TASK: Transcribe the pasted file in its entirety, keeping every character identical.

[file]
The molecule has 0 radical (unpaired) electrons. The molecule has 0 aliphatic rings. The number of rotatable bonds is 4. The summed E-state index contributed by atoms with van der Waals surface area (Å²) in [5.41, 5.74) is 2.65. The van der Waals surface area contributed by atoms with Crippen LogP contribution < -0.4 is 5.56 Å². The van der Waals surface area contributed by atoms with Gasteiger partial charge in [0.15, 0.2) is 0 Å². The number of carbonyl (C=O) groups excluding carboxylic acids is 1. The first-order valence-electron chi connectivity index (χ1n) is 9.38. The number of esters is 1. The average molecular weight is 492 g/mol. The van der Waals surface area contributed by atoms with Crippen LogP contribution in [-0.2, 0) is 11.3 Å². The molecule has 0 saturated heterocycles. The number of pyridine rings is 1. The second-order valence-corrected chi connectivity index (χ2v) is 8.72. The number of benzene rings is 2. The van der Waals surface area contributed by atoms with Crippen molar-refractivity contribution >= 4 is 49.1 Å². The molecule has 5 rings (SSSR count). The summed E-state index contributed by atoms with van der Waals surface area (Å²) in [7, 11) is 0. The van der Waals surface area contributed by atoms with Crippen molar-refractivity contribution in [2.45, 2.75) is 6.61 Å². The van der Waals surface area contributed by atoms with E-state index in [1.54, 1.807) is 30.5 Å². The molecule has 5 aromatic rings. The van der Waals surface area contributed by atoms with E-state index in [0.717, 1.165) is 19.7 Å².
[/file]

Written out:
The molecule has 0 radical (unpaired) electrons. The molecule has 0 aliphatic rings. The number of rotatable bonds is 4. The summed E-state index contributed by atoms with van der Waals surface area (Å²) in [5.41, 5.74) is 2.65. The van der Waals surface area contributed by atoms with Crippen LogP contribution < -0.4 is 5.56 Å². The van der Waals surface area contributed by atoms with Gasteiger partial charge in [0.15, 0.2) is 0 Å². The number of carbonyl (C=O) groups excluding carboxylic acids is 1. The first-order valence-electron chi connectivity index (χ1n) is 9.38. The number of esters is 1. The average molecular weight is 492 g/mol. The van der Waals surface area contributed by atoms with Crippen LogP contribution in [-0.2, 0) is 11.3 Å². The molecule has 0 saturated heterocycles. The number of pyridine rings is 1. The second-order valence-corrected chi connectivity index (χ2v) is 8.72. The number of benzene rings is 2. The van der Waals surface area contributed by atoms with Crippen molar-refractivity contribution >= 4 is 49.1 Å². The molecule has 5 rings (SSSR count). The summed E-state index contributed by atoms with van der Waals surface area (Å²) in [7, 11) is 0. The van der Waals surface area contributed by atoms with Crippen molar-refractivity contribution in [2.45, 2.75) is 6.61 Å². The van der Waals surface area contributed by atoms with E-state index in [1.54, 1.807) is 30.5 Å². The molecule has 5 aromatic rings. The van der Waals surface area contributed by atoms with E-state index in [0.717, 1.165) is 19.7 Å².